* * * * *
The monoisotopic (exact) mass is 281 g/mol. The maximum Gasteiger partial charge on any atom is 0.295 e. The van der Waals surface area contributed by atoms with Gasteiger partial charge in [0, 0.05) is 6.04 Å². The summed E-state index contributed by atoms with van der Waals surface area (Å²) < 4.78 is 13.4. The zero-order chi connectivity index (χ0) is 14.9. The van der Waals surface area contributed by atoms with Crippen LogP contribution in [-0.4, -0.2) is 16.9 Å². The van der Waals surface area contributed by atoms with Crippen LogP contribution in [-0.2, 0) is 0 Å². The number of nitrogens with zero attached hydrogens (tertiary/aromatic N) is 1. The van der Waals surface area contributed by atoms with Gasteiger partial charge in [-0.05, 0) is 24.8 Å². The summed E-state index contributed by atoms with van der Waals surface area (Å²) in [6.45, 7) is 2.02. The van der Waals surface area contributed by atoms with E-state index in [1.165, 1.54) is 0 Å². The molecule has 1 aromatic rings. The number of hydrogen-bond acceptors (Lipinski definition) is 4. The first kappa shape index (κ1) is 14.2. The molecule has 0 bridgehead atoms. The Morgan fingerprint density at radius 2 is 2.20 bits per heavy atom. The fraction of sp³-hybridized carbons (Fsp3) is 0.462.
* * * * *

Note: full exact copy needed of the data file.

The monoisotopic (exact) mass is 281 g/mol. The maximum Gasteiger partial charge on any atom is 0.295 e. The van der Waals surface area contributed by atoms with Gasteiger partial charge in [0, 0.05) is 6.04 Å². The summed E-state index contributed by atoms with van der Waals surface area (Å²) < 4.78 is 13.4. The zero-order chi connectivity index (χ0) is 14.9. The van der Waals surface area contributed by atoms with Crippen LogP contribution in [-0.4, -0.2) is 16.9 Å². The van der Waals surface area contributed by atoms with Crippen LogP contribution in [-0.2, 0) is 0 Å². The number of nitrogens with zero attached hydrogens (tertiary/aromatic N) is 1. The van der Waals surface area contributed by atoms with Gasteiger partial charge in [-0.05, 0) is 24.8 Å². The summed E-state index contributed by atoms with van der Waals surface area (Å²) in [6.45, 7) is 2.02. The van der Waals surface area contributed by atoms with E-state index in [1.165, 1.54) is 0 Å². The molecule has 1 aromatic rings. The number of hydrogen-bond acceptors (Lipinski definition) is 4. The first kappa shape index (κ1) is 14.2. The molecule has 0 bridgehead atoms. The Morgan fingerprint density at radius 2 is 2.20 bits per heavy atom. The fraction of sp³-hybridized carbons (Fsp3) is 0.462.